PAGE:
Bonjour from Tel Aviv (still).
I said I’d write something about my experience teaching English in France and I will…I didn’t win “Most Dependable” in the 6th grade pop polls for nothing! So here’s a very little bit:
Summary of TAPIF from my perspective…teaching is very difficult, and I am very happy I got to live in France.
One of my students asked me what I had learned from my experience. I learned that preparation is key, but that even the best-planned lessons can easily take unexpected turns. So be prepared for the unexpected and get it done! The hardest lesson I had to learn was to not take things personally. Many of my students had little to no interest in learning English, and I had a fair amount of discipline issues with many classes, especially with my little collegiens.
Overall, it was a challenging but good experience. Though, most of all, I am extremely grateful for the incredible friends I made in Strasbourg, and for the massive amounts of time I was able to use for traveling.
I am re-reading one of my all-time favorite books (a thick tome I left here in Tel Aviv at my grandma’s place a few years ago), The Historian by Elizabeth Kostova, and I came across a passage that resonated startlingly well with how I felt about some of my recent travels in France, in Israel, traveling solo v. traveling with friends, and about traveling in general:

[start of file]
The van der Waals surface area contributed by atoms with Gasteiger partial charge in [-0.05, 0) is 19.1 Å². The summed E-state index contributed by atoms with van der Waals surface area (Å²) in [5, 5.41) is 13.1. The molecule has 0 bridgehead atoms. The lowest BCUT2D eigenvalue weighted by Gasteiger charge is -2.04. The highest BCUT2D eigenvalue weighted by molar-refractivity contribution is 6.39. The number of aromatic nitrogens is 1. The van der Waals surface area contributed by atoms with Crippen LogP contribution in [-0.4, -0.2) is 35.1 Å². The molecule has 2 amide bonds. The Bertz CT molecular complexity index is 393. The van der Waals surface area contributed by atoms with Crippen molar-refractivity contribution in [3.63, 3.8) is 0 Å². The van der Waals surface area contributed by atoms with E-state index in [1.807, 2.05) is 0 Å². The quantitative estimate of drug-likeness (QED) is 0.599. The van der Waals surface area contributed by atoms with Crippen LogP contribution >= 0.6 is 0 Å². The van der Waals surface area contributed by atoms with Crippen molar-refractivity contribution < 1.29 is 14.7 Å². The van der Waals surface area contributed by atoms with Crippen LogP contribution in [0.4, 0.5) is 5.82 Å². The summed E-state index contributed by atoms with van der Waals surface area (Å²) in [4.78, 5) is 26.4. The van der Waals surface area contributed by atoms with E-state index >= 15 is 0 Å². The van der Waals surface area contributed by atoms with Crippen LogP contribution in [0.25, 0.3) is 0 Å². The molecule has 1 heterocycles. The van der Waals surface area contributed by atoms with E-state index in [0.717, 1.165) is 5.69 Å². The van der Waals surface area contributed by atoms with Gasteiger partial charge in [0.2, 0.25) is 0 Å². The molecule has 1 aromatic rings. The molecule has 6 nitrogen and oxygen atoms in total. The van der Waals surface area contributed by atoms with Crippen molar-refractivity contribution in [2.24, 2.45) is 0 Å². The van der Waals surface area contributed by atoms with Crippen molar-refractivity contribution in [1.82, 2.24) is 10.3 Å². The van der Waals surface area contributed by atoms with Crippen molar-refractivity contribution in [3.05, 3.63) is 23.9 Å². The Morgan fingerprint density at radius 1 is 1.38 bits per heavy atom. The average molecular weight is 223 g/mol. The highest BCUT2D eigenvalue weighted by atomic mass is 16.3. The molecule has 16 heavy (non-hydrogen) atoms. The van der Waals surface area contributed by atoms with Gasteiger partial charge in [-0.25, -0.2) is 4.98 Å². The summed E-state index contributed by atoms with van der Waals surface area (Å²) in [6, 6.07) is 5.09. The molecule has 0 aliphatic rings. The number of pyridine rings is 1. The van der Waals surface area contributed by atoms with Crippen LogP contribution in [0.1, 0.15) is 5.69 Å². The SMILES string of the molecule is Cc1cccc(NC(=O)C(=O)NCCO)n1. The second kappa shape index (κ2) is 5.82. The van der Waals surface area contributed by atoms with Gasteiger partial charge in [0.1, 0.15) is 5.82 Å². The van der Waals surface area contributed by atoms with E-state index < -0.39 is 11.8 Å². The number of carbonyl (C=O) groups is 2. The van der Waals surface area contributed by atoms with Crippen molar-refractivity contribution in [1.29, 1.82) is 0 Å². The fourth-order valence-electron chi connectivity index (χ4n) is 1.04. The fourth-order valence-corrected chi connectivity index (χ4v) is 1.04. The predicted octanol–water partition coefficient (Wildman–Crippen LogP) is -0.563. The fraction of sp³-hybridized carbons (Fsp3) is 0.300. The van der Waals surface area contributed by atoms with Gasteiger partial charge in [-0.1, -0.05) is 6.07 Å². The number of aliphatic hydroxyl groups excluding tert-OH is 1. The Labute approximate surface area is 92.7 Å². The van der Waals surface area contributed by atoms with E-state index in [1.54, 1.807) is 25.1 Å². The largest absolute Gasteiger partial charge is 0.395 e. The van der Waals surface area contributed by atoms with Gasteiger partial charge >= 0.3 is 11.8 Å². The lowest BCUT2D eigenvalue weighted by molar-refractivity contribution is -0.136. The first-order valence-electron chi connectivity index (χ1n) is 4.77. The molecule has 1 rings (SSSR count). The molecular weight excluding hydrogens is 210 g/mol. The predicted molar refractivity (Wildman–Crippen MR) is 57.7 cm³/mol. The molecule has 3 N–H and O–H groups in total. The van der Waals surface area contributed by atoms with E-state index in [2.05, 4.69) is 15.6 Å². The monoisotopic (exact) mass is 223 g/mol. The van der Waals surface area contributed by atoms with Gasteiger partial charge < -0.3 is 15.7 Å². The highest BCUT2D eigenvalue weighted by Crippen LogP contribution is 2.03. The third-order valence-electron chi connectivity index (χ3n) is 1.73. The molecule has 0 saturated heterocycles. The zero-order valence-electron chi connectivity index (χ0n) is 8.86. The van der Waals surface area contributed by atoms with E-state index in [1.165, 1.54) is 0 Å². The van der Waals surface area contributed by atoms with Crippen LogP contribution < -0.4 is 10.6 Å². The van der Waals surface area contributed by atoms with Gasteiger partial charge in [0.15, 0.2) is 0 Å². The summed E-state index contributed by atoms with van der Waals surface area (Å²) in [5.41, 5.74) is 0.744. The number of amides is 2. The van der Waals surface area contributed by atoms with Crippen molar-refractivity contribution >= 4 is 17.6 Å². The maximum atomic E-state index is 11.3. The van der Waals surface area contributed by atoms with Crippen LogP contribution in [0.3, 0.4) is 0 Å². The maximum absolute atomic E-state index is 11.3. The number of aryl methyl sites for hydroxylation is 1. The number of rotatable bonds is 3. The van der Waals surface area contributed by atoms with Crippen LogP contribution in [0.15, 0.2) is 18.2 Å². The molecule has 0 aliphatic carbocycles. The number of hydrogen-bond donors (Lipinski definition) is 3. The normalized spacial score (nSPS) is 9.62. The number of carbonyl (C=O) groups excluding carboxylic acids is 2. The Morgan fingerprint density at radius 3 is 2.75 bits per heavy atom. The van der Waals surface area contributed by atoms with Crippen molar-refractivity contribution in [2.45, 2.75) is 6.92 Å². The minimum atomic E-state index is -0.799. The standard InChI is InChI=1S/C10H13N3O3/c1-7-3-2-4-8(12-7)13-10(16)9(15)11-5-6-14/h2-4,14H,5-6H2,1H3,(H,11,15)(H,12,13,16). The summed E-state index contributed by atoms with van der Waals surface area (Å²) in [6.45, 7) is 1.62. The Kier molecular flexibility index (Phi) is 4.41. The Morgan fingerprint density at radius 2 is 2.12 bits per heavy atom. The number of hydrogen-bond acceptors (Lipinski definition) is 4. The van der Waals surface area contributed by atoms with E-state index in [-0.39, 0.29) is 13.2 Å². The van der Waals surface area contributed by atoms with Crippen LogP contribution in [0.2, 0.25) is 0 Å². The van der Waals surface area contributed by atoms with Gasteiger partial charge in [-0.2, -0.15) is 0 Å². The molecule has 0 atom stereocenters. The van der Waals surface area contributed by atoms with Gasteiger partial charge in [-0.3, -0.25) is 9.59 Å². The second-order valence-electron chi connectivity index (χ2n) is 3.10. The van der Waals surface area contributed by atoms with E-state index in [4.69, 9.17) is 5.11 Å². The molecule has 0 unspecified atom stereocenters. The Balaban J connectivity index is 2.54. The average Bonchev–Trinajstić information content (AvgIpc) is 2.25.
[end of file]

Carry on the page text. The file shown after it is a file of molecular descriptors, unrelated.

As an adult, I have often known that peculiar legacy time brings to the traveler: the longing to seek out a place a second time, to find deliberately what we stumbled on once before, to recapture the feeling of discovery. Sometimes we search out again even a place that was not remarkable in itself–we look for it simply because we remember it. If we do find it, of course, everything is different. The rough-hewn door is still there, but it’s much smaller; the day is cloudy instead of brilliant; it’s spring instead of autumn; we’re alone instead of with three friends. Or, worse, with three friends instead of alone. (Kostova)
Moving right along…
My upcoming plans are pretty exciting after I return to Europe from Israel in a few days:
El Camino de Santiago! Specifically, the Camino del Norte which runs nearly the length of the northern Spanish coast before heading southwest to Santiago. Greg and I will begin in Irun, a town on the French/Spanish border, and walk as far as we can. It’s a total of 830+ kilometers, and we hope to accomplish it in 5 weeks of walking.
Unfortunately there will need to be a pause in the middle of this endeavor; I have to go back to France for a wee bit of surgery. That will hopefully not slow us down more than necessary, and it will be an adventure in and of itself. The silver lining is that I get to spend some more time with my excellent friends in Strasbourg. I will update this blog as often as I can while on camino.